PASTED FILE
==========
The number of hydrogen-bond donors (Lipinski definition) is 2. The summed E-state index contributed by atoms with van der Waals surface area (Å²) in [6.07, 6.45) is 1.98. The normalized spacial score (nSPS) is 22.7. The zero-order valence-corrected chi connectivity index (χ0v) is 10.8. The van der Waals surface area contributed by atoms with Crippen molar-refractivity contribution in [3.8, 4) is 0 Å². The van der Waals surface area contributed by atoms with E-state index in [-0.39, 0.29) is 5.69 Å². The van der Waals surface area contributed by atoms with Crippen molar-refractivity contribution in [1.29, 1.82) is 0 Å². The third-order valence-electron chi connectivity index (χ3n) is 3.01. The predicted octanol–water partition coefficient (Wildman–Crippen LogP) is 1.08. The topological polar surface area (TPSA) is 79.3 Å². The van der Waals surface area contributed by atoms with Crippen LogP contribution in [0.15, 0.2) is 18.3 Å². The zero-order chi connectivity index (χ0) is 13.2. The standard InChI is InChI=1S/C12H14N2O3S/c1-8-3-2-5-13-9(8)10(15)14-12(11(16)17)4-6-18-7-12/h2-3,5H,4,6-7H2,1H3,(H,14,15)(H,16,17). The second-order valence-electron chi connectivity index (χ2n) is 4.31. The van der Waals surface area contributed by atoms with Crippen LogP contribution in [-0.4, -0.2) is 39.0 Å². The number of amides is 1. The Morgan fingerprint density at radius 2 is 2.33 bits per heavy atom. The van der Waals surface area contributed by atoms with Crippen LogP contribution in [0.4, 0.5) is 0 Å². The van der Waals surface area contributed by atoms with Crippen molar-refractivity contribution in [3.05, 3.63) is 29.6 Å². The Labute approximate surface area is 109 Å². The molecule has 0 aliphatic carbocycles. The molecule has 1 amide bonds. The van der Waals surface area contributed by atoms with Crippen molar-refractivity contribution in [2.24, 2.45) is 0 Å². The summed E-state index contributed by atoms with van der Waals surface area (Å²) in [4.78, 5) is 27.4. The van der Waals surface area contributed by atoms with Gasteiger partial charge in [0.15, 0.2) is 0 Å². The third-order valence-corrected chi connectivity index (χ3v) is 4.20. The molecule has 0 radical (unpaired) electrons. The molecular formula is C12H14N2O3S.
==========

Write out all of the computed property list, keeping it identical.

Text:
The number of hydrogen-bond donors (Lipinski definition) is 2. The summed E-state index contributed by atoms with van der Waals surface area (Å²) in [6.07, 6.45) is 1.98. The normalized spacial score (nSPS) is 22.7. The zero-order valence-corrected chi connectivity index (χ0v) is 10.8. The van der Waals surface area contributed by atoms with Crippen molar-refractivity contribution in [3.8, 4) is 0 Å². The van der Waals surface area contributed by atoms with E-state index in [-0.39, 0.29) is 5.69 Å². The van der Waals surface area contributed by atoms with Crippen molar-refractivity contribution in [1.29, 1.82) is 0 Å². The third-order valence-electron chi connectivity index (χ3n) is 3.01. The predicted octanol–water partition coefficient (Wildman–Crippen LogP) is 1.08. The topological polar surface area (TPSA) is 79.3 Å². The van der Waals surface area contributed by atoms with Crippen LogP contribution in [0.15, 0.2) is 18.3 Å². The zero-order chi connectivity index (χ0) is 13.2. The standard InChI is InChI=1S/C12H14N2O3S/c1-8-3-2-5-13-9(8)10(15)14-12(11(16)17)4-6-18-7-12/h2-3,5H,4,6-7H2,1H3,(H,14,15)(H,16,17). The second-order valence-electron chi connectivity index (χ2n) is 4.31. The van der Waals surface area contributed by atoms with Crippen LogP contribution in [-0.4, -0.2) is 39.0 Å². The number of amides is 1. The Morgan fingerprint density at radius 2 is 2.33 bits per heavy atom. The van der Waals surface area contributed by atoms with Crippen LogP contribution in [0.4, 0.5) is 0 Å². The van der Waals surface area contributed by atoms with Crippen molar-refractivity contribution in [3.05, 3.63) is 29.6 Å². The Labute approximate surface area is 109 Å². The molecule has 0 aliphatic carbocycles. The molecule has 1 amide bonds. The van der Waals surface area contributed by atoms with Crippen molar-refractivity contribution in [2.24, 2.45) is 0 Å². The summed E-state index contributed by atoms with van der Waals surface area (Å²) in [4.78, 5) is 27.4. The van der Waals surface area contributed by atoms with Gasteiger partial charge in [0.15, 0.2) is 0 Å². The third-order valence-corrected chi connectivity index (χ3v) is 4.20. The molecule has 0 radical (unpaired) electrons. The molecular formula is C12H14N2O3S.